0.0.3 • Public • Published


A Node.js function wrapper to instrument OpenWhisk actions to generate and store metrics during execution.

The module allows to wrap OpenWhisk actions with minimal effort by two lines of code and generates the following metrics:

  • Cold start indicator (Boolean)
  • CPU Time of the process in milliseconds
  • Average memory consumption in MB
  • Input-parameter (as Hash value)
  • Output-parameter (as Hash value)

Additional custom metrics can be attached during configuration.

About instrumentation wrapper

In the context of computer programming, instrumentation refers to the measure of a product's performance, to diagnose errors, and to write trace information. Programmers implement instrumentation in the form of code instructions that monitor and trace specific components in a system. - Wikipedia

This code can be inserted into the source code itself or a wrapper can be used to add additional instrumentation behavior to a code entity. The wrapper takes a function as an input and a new function with additional behavior before and after the execution of the original function is returned. All parameters provided to the new function are passed through to the original one.


$ npm install openwhisk-instrumentation --save


The module can be implemented by two lines of code: Importing the module and wrapping the exported function.

const { owInstrumentation, config } = require('openwhisk-instrumentation');
const main = (params) => {
  const name = || 'stranger';
  return { msg: `Hello World, ${name}!` };
module.exports.main = owInstrumentation(main);

By default, the collected metrics get logged to the Stdout:

"2020-05-11T16:08:36.8207801Z   stdout: METRIC COLDSTART 0",
"2020-05-11T16:08:36.8213629Z   stdout: METRIC INPUTHASH b849dca53a85606dd0fb247d0ad6130a6ee46da2",
"2020-05-11T16:08:36.8217714Z   stdout: METRIC OUTPUTHASH a93451f69c7640073e02455f946b09047f32d1a3",
"2020-05-11T16:08:36.8221925Z   stdout: METRIC CPUTIME_USER 193",
"2020-05-11T16:08:36.8226241Z   stdout: METRIC CPUTIME_SYSTEM 31",
"2020-05-11T16:08:36.8228241Z   stdout: METRIC MEMORY 31",

See Storing metrics for an additional configuration to send out metric values to an external service using HTTP POST requests.



The module will execute all metrics registered in config.calculator collection

The default metric handlers configured to run are:

  • Cold start indicator (Boolean)
  • CPU Time of the process in milliseconds
  • Average memory consumption in MB
  • Input-parameter (as Hash value)
  • Output-parameter (as Hash value)

Add a custom metric

An additional metric can be registered using the imported config object.


A custom metric need to have the following convention:

    name: 'MetricName',
    pre: function,
    post: function,

pre will be executed with invocation parameters before the wrapped function and post will be executed with return after invocation. An example can be found here.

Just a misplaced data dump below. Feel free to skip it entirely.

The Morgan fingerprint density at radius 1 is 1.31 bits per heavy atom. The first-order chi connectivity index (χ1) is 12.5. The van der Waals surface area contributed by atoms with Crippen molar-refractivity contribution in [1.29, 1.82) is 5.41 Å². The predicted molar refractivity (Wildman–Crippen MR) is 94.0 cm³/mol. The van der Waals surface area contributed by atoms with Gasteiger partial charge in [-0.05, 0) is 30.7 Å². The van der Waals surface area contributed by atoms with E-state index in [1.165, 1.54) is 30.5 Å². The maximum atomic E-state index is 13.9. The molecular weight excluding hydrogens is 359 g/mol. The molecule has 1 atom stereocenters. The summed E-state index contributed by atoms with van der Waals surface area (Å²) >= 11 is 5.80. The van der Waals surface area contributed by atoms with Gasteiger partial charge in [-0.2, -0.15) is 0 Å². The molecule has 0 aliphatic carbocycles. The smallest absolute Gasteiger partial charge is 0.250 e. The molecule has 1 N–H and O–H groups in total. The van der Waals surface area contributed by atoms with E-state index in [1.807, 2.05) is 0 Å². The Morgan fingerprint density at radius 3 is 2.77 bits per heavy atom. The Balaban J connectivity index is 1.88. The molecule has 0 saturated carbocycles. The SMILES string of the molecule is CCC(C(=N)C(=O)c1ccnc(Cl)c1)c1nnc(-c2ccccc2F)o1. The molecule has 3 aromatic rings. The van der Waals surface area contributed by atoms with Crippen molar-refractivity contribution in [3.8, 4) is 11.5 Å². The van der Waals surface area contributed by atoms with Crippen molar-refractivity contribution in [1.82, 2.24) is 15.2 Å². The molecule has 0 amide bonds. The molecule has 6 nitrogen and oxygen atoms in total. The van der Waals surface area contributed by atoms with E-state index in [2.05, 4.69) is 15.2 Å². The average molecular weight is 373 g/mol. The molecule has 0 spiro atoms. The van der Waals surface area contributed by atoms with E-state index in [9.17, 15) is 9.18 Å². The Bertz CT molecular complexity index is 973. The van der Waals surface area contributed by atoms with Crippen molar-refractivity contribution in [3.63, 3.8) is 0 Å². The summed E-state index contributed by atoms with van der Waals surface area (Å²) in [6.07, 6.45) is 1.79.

Storing metrics


Metric values collected during execution are logged to Stdout in the following format.

METRIC <metric name> <value>

The messages from the Stdout is available in the OpenWhisk activation record of the corresponding activation in the logs array. The wsk cli command below will directly fetch the logs.

wsk activation logs -l

HTTP POST exporter

A HTTP POST request exporter is also available in the saver dir with the name exporter_saver.js.

By overwriting the saver property on the config object, this option is used. You need to additionally add http request options.

Agents must be an object with a save method. This method is called with an array of metric values for each invocation.

const { main, config } = require('../index.js');
const saverExporter = require('../saver/exporter_saver');
config.saver = saverExporter({
  hostname: 'HOSTENAME',
  port: 443,
  path: 'PATH',
  method: 'POST',
  headers: {
    'Content-Type': ['application/json'],

Performance Comparison

Both, logging and exporting via HTTP, must be evaluated and compared with a non-instrumented function in order to obtain a conclusion about the performance overhead of each alternative.

The instrumentation module was benchmarked using OpenWhisk deployed on a Google managed Kubernetes Cluster (GKE) made up of three 1-standard-1 instances, with each having 1 vCPU and 3.75 GB memory.

The very elementary greeting function was used as a reference. Beside that, two versions of the same functions were instrumented the openwhisk-instrumentation module. One version had implemented the logging method and the other exported the metrics via an HTTP POST request.

 * @params is a JSON object with optional fields "name" and "place".
 * @return a JSON object containing the message in a field called "msg".
function main(params) {
  // log the parameters to stdout
  console.log('params:', params);
  // if a value for name is provided, use it else use a default
  var name = || 'stranger';
  // if a value for place is provided, use it else use a default
  var place = || 'somewhere';
  // construct the message using the values for name and place
  return { msg: 'Hello, ' + name + ' from ' + place + '!' };
exports.main = main;

These three versions were invoked alternately at intervals of 60 seconds with 30 simultaneous calls each. This workload pattern allowed to evaluate cold start behaviors, as well as warm start characteristics.

Compare Initialization Time Compare execution duration for warm starts

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